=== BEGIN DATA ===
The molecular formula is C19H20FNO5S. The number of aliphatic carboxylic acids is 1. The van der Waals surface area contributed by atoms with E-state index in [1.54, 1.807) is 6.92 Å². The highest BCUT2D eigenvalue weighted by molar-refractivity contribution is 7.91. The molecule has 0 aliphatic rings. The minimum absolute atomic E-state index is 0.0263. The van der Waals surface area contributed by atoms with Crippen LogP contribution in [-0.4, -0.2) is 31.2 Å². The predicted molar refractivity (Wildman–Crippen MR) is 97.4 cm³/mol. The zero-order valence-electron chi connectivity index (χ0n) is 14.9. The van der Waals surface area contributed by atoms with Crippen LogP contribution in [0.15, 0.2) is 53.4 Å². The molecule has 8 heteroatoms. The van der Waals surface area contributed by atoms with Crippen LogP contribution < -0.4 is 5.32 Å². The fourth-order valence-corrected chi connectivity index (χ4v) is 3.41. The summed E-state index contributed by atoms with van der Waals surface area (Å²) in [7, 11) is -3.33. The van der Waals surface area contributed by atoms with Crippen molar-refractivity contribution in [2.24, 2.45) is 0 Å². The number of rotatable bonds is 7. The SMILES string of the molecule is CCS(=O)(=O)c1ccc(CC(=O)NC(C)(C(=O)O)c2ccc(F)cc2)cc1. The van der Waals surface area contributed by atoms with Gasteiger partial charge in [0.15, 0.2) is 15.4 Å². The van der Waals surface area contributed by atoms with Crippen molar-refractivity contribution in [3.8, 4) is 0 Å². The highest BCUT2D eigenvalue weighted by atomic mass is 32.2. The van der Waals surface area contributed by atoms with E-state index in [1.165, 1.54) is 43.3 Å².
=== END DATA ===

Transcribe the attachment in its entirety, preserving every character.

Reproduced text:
The molecular formula is C19H20FNO5S. The number of aliphatic carboxylic acids is 1. The van der Waals surface area contributed by atoms with E-state index in [1.54, 1.807) is 6.92 Å². The highest BCUT2D eigenvalue weighted by molar-refractivity contribution is 7.91. The molecule has 0 aliphatic rings. The minimum absolute atomic E-state index is 0.0263. The van der Waals surface area contributed by atoms with Crippen LogP contribution in [-0.4, -0.2) is 31.2 Å². The predicted molar refractivity (Wildman–Crippen MR) is 97.4 cm³/mol. The zero-order valence-electron chi connectivity index (χ0n) is 14.9. The van der Waals surface area contributed by atoms with Crippen LogP contribution in [0.15, 0.2) is 53.4 Å². The molecule has 8 heteroatoms. The van der Waals surface area contributed by atoms with Crippen LogP contribution < -0.4 is 5.32 Å². The fourth-order valence-corrected chi connectivity index (χ4v) is 3.41. The summed E-state index contributed by atoms with van der Waals surface area (Å²) in [7, 11) is -3.33. The van der Waals surface area contributed by atoms with Crippen molar-refractivity contribution in [2.24, 2.45) is 0 Å². The number of rotatable bonds is 7. The SMILES string of the molecule is CCS(=O)(=O)c1ccc(CC(=O)NC(C)(C(=O)O)c2ccc(F)cc2)cc1. The van der Waals surface area contributed by atoms with Gasteiger partial charge in [0.15, 0.2) is 15.4 Å². The van der Waals surface area contributed by atoms with Crippen molar-refractivity contribution in [3.8, 4) is 0 Å². The highest BCUT2D eigenvalue weighted by atomic mass is 32.2. The van der Waals surface area contributed by atoms with E-state index in [1.165, 1.54) is 43.3 Å².